Thursday, 30 October 2008

Neo-nazis say: vote Obama

Esquire magazine, admittedly not always the most reliable of sources, has interviewed several prominent US career fascists, and amongst the drooling, gum munching racist filth it was today revealed that significant members are planning to vote for Barack Obama rather than his white, Republican opponent.

Rocky Suhayda, the Chairman of the American Nazi Party, said: 'White people are faced with either a negro, or a total nutter who happens to have a pale face. Personally I’d prefer the negro.'

And there's more!

Tom Metzger, the Director of White Aryan Resistance, said:'The corporations are running things now, so it’s not going to make much difference who's in there, but McCain would be much worse. He’s a warmonger. He’s a scary, scary person--more dangerous than Bush...I hate the transnational corporations far more than any black person.'

Please understand the difference between endorsing white supremacists' rhetoric, which I'm not doing, and giggling helplessly as the last rats leave the sinking McCain schooner and American politics goes through the looking glass. Combine this with possibly the worst assassination plot ever (two young men plan to buy/steal some guns, wear white tuxedos and drive in the general direction of Obama, somewhere, whilst shooting things and shouting, before getting shot by police. That was their plan. That was their whole plan.) and I think liberal American kiddies can sleep safe in their beds.

When we're done cackling, we should probably remind ourselves that on this side of the pond we're rather short on Charlie Chaplin fascists - instead we've got a highly organised neo-fascist faction, the BNP, with a stunning PR team and the guile to get out there knocking on doors and trying to win parliamentary influence, having already gained a seat on the London assembly. Just, yknow, saying.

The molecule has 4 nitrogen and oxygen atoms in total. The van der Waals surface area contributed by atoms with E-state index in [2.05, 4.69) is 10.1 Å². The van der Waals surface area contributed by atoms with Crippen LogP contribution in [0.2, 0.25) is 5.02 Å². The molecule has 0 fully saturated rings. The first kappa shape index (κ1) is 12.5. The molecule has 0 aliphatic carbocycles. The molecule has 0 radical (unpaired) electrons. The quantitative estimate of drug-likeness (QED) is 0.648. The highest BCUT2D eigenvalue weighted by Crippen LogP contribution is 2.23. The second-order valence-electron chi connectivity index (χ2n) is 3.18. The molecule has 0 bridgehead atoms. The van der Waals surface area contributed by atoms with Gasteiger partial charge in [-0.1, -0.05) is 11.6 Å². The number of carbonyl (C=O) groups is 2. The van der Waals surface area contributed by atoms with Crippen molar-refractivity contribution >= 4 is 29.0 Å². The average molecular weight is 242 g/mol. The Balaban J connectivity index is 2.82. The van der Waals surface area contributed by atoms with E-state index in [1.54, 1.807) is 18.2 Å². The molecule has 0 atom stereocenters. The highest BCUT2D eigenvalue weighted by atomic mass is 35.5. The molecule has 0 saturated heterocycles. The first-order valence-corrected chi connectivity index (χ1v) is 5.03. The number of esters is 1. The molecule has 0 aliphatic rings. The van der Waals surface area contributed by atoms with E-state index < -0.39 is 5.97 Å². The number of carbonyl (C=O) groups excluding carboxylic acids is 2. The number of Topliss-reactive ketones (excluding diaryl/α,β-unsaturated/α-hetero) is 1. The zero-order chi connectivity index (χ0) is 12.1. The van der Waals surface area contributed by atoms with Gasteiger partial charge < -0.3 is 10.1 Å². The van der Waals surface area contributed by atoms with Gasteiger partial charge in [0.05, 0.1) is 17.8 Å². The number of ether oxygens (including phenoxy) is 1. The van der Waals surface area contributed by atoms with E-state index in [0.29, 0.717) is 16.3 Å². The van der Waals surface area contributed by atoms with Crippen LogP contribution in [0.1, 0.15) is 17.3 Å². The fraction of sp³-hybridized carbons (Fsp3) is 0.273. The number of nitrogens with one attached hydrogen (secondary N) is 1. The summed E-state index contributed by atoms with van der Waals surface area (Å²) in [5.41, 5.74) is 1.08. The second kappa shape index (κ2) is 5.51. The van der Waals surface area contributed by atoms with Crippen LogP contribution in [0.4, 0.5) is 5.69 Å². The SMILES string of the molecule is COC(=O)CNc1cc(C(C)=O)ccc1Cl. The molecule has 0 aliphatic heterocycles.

Friday, 24 October 2008

Pantomime dames (Oh yes, we are!)

Queer campaigners and feminists alike are outraged over Stonewall’s decision to nominate Julie Bindel for its ‘Journalist of the Year’ award. Bindel is a notoriously outspoken transphobe (her insulting and upsetting remarks about transpeople in national newspapers can be found here, here and here) and protestors say that the decision to promote her as a pioneer of gay rights is an insulting piece of hypocrisy. ‘This is not just an insult to transgendered people, but hypocrisy in the extreme -Stonewall claims to represent a minority group which suffers from discrimination, but they are prepared to honour someone who is instrumental in repression of transgendered people with her bigoted transphobic journalism,’ said organisers of the protest against the controversial nomination.

Regular readers of this blog will know how I feel about Julie Bindel and her terrible views, which are - upsettingly enough - shared by grand dames of the movement including Germaine Greer. I think it’s important not only to challenge them, but to offer a response. So here’s a contemporary feminist take on femininity, feminism and transgenderism, from the point of view of a largely cis-gendered feminist activist (yes, many of my best friends are transgdendered and wondering where all their makeup has gone). For a transsexual feminist's viewpoint and a much more in-depth and articulate study, look no further than the excellent Whipping Girl by the ravishing and razor-sharp Julia Serano.

I've actually met very few transpeople who shout about it in the street. Most, after years of bravely facing down abuse, dealing with the reactions of friends and family, struggling to access treatment and, often, battling the psychological fallout of feeling themselves born in the wrong body, simply want to be left in peace. Nonetheless, transsexualism's existence and tentative acceptance within mainstream society is immensely radical.

Transsexualism is not merely a valid part of the queer- and gender-liberation movements: it's a vital one. The notion that one's biological sex does not have to dictate anything about one's behaviour, appearance or even the eventual layout of one's genitals and secondary sex organs, now that we live in a glittering future where such things are possible, is a radical one.

Furthermore, not all transsexuals present, as Bindel would have it, as 'men in dresses'. Transsexualism, transgenderism, transvestism and intersexuality present in a myriad different ways. Some bio-men choose to live as women and to take hormones, but do not elect to have any surgery. Some bio-women present as males half the time by binding their breasts, stuffing their pants and going to nightclubs in tanktops and baseball caps, the liberated 'bois' of the spreading San-Francisco scene. Some people are born with hormone imbalances, or born entirely outside of the two-gender sphere altogether: in fact, one in 2,000 babies is born without an XX or XY genotype. Trans issues go way beyond 'men in dresses', although drag queens tend to remain the postergirls for the same reason that Kylie Minogue is now the face of breast cancer: they look good doing it.